I first came across vertical gardens in Paris where the whole side of a building seemed to be ‘planted’. This example is on the wall of the Rhubarb building in the Custard Factory complex in Birmingham.
It is certainly a creative idea, although a physical challenge to grow plants in the vertical plane. It attracts the attention because it is unusual and, indeed, un-natural.
I reflect on the creativity and the challenging of natural laws. Certainly the ingenuity of humankind has enabled us to overcome what are natural boundaries – space travel, sub-aqua, in vitro fertilization, to name only a few.
Growing plants vertically is not controversial, only fascinating, but the challenging of the natural order in other ways is seen by some as a direct challenge to the authority of the Creator.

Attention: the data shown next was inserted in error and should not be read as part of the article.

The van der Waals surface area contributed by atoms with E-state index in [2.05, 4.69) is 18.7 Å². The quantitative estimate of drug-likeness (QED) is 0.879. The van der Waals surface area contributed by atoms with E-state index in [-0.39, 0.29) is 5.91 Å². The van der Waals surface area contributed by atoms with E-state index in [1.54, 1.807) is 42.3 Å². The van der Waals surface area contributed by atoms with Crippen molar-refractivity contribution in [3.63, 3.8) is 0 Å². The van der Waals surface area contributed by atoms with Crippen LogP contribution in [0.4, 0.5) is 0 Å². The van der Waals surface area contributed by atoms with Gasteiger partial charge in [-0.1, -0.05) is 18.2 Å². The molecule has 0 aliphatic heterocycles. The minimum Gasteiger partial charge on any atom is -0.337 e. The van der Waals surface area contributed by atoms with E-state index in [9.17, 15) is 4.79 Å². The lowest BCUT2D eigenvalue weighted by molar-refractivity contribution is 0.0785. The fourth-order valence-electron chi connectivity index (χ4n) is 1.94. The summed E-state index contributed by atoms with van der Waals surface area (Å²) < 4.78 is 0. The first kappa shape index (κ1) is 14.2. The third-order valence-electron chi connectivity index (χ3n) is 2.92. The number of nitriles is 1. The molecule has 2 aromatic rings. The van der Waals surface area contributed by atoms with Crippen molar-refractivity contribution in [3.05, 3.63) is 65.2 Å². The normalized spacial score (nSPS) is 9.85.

As an artist I would wish to affirm that to be creative is to fulfil our human potential. We draw close to the One in whose image we are made. But there are surely limits, for while we are creative, we are not the Creator. There are also those who have created works that are destructive – maybe commenting on a negative aspect of human experience, but not necessarily contributing positively to life.
The garden is vertical, it is colourful and our fascination is enriching, but reflection on human and divine creativity needs to be a constant activity.